Trott & Broad centuries rescue England versus Pakistan
Fourth Test, Lord's (day two, close): England 346-7 v Pakistan Coverage: Test Match Special commentary on BBC 5 live sports extra, BBC Radio 4 Long Wave and BBC Sport website; live text commentary on BBC Sport website and mobiles; Also live on Sky Sports, with daily highlights on Channel 5 Match scorecard
Trott and Broad came together with England in turmoil at 102-7
Jonathan Trott and Stuart Broad each hit unbeaten centuries as England made a stirring recovery in the final Test against Pakistan to finish day two at Lord's on 346-7.
Broad's 125, his maiden first-class hundred, was the best score by an England number nine as he and Trott (149) produced 244 runs for the eighth wicket, easily a record against Pakistan and only two tantalising runs short of the England record against all teams.
The partnership provided an extraordinary shift in momentum after Mohammad Amir had threatened to dismiss England for under 100 on his own as he became the youngest man to 50 Test wickets.
Amir, 18, removed Alastair Cook with the third ball of the day, and by the time he had also dismissed Kevin Pietersen first ball, Paul Collingwood and Eoin Morgan - all for ducks and for the remarkable figures of 4-0 off eight balls - England were in strife at 47-5.
Broad looking to build on maiden ton
As conditions improved gradually, and Amir was rested throughout the second hour of the first session, Trott and Matt Prior took England to a slightly more digestible 97-5 at lunch.
But a refreshed Amir quickly removed Prior and Graeme Swann to make it 102-7, leaving Trott and Broad to begin the second recovery mission, with only James Anderson and Steven Finn to come.
What they achieved was way beyond any reasonable ambitions of England supporters, especially as the cloud returned by the time the second new ball was taken after tea.
But by then, Pakistan's bowlers and fielders had run out of plans, and by allowing too many free singles with defensive fields they were unable to build pressure.
The high point came when Broad punched a delivery off the innocuous Wahab Riaz down to the Grand Stand for three, leading to a sustained standing ovation from an almost full Lord's.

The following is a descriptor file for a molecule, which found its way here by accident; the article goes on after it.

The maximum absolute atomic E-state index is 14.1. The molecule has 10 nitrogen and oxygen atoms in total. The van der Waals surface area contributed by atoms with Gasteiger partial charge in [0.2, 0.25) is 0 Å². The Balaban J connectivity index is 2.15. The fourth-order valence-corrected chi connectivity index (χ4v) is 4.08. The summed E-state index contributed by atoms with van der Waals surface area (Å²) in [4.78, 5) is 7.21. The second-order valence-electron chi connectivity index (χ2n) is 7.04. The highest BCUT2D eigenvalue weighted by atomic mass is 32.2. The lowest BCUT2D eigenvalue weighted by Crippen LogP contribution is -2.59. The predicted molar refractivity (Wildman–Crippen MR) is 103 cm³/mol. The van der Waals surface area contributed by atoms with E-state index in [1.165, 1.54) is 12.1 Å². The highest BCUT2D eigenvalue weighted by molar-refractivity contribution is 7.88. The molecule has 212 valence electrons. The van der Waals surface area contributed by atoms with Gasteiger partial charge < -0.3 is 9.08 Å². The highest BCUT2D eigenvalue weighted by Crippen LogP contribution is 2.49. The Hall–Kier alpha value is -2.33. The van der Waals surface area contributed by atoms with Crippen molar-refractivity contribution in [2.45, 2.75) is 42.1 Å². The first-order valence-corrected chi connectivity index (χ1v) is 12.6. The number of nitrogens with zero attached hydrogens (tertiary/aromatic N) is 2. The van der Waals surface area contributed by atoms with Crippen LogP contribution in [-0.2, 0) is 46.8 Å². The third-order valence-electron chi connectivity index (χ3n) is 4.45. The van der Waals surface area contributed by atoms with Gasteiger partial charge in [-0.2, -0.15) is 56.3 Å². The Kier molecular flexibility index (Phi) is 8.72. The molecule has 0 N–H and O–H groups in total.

Even though many members preferred to watch him salute his team-mates from behind the Pavilion windows, it was a rousing reception for a player who appears to have regained confidence in his batting following a battling 48 at The Oval.
Not that his efforts put Trott in the shade. The Warwickshire right-hander has been a picture of patience and consistency in an otherwise chaotic top six, whose struggles are beginning to provide serious cause for concern ahead of the Ashes.
The exploits of Trott and Broad, who both passed 1,000 Test runs during their innings, made it hard to believe that England had struggled so desperately with the bat earlier in the day.
Resuming on 39-1 following Thursday's rain-dominated events, theirs was a procession of wickets as Amir produced unplayable late-swing to elicit outside edges from the left-handers Cook and Morgan.
Amir destroyed England in the morning session with a devastating spell
In between, he also took out the worryingly out-of-form Pietersen, who played a rash flat-footed drive to his first ball and nicked behind, and then Collingwood, lbw to one that straightened off the pitch to the third ball he faced.
But Amir, playing his sixth Test in seven weeks, has been struggling with stiffness and has to be carefully managed by Pakistan.
With Mohammad Asif not at his best and Riaz thoroughly disappointing, the off-spinner Saeed Ajmal had an important role to play, but England played him particularly well, with Trott using good footwork and Prior sweeping confidently.
Amir got Pakistan back in business with his two wickets after lunch, Prior (22) nibbling at a delivery he could have left and Swann injudiciously swiping as Azhar Ali took an excellent gully catch.
But then we were treated to the Trott and Broad show, with the quicker scoring coming from the new arrival.
Broad played some fine drives off front and back foot off the seamers, while Trott just played in his usual unflustered manner, shrugging off a fortunate edge past a vacant third slip to scamper a quick single which brought up his half-century.
The floodlights were on for the second half of the day but the batsmen were unperturbed, Trott coming down the wicket to negate Asif's swing, and Broad hooking Amir for six before tea was taken at 185-7.
Trott clipped Asif for three boundaries in two overs to close on his century, and by the time he got there off 195 balls, Broad had reached fifty and promptly switched to full attack mode, hitting one thrilling on-drive for four off Riaz.
Pakistan were counting on the second new ball to wrap up the England innings, but Amir and Asif were weary and could not get their lengths right as Broad was allowed to reach the century that will surely see him regain the number eight spot from Swann.
Late in the day, Broad was dropped at slip and then successfully reviewed an lbw verdict after Tony Hill had ruled against him. Nothing went Pakistan's way and England, 2-1 up in the series, were in the driving seat at the close, with Trott and Broad poised to overtake Les Ames and Gubby Allen's 1931 record eighth-wicket stand of 246 on Friday.
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